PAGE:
Walking home the other day from the grocery store, I’d zoned out. I was running ahead in my mind thinking about what was next on my to-do list. The world around me had fallen away. Until…
“Hey! Hey, man!”
I heard it, but ignored it. Surely it wasn’t directed at me.
“Hey, man. Where’d you get that?”
I turned my head in the direction of the voice and saw a man leaning out the window of his pickup truck across the street.
“Did you get that at Loblaws?” the guy asked, pointing at the package of Cashmere Ultra wedged under my arm.
“Yes,” I replied.
“There were five left on the shelf.”
He shrugged. “Thanks. I’ll check to see if there are any left.”
I started to walk away, then I noticed the police cruiser parked behind the truck. The guy had been pulled over for something and was waiting on his ticket. So, I kept walking. But when I reached the corner, I spun around and looked back at the truck. It was still there, the police officer handing over the ticket. By the time the man made it to Loblaws, I figured the toilet paper would be gone. And that would suck.
The light turned green, and everyone around me crossed the street. I stood there, unable to make up my mind — keep walking or share my toilet paper. We had enough at home to get us through for a bit. I’d picked up the package because it was finally on the shelf, a rarity during these COVID-19 days. The officer was still standing next to the vehicle, and from where I stood having a nice little chat with the guy he’d just ticketed. Then he moved off, and I hurriedly retraced my steps.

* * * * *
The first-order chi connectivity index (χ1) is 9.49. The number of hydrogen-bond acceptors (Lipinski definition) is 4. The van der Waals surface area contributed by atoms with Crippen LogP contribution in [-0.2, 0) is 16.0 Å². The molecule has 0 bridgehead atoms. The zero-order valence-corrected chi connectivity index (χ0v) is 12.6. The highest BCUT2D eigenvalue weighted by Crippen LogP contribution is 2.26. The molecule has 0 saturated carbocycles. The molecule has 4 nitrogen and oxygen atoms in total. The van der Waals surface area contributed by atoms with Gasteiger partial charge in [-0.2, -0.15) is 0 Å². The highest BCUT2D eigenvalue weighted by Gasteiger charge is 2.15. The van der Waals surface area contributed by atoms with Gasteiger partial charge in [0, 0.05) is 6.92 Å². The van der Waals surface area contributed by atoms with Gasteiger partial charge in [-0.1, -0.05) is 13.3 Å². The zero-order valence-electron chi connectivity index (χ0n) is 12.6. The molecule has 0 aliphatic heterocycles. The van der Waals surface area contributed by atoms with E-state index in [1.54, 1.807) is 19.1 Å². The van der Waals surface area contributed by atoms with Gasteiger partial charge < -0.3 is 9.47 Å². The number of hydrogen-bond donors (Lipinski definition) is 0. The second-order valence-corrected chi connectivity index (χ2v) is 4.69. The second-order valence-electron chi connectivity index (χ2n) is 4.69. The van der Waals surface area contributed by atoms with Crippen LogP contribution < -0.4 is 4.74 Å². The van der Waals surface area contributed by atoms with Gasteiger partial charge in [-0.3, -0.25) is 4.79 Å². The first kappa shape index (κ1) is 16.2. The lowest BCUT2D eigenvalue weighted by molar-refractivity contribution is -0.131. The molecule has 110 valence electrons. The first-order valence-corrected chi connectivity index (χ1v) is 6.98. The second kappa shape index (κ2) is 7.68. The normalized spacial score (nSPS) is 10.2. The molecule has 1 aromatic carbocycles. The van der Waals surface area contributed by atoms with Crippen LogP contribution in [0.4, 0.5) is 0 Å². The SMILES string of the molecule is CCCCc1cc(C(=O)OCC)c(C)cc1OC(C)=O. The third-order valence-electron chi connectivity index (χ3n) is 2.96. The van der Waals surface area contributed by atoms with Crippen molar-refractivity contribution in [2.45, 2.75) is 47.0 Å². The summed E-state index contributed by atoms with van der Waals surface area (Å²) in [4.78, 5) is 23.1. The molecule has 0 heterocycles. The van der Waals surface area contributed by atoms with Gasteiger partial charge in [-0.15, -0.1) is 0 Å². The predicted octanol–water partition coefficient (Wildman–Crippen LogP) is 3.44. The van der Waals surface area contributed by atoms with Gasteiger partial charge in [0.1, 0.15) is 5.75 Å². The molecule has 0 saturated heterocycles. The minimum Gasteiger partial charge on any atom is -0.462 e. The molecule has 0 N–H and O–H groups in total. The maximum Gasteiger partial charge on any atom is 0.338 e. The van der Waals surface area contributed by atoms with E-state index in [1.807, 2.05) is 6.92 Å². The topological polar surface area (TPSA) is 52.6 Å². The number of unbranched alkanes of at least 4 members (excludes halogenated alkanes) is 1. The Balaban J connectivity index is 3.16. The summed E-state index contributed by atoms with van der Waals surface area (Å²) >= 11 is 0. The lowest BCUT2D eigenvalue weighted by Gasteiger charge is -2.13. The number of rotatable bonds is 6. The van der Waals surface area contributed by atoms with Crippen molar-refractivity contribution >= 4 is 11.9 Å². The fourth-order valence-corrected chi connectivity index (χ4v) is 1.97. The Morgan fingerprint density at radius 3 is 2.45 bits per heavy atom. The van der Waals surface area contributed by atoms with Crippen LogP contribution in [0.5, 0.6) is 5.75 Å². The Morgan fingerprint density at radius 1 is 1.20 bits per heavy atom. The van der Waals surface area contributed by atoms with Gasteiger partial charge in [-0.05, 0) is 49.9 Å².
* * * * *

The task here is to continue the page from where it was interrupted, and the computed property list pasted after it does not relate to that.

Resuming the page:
“Hey,” I called out just as the truck pulled away from the curb. The driver hit the breaks and looked at me. “Do you need some?”
“Yeah,” he said.
I jetted across the street to the passenger side, tore open the package and started handing his wife rolls of toilet paper. “I’ll give you half.”
By the fifth roll, the woman said, “Oh, that’s really enough. You’re too kind. Can we give you any money?”
“Absolutely not. It’s the same everywhere. Nothing on the shelves.”
“God bless you,” she said and repeated it a second time as the truck started to roll.
Kindness is the Key
Lately during my runs through the streets of Toronto, I’ve noticed a sign posted in the windows of restaurants and shops shut down because of COVID-19. It reads:
We’re All in This Together
Yes, we’re all in this together. And kindness is the key.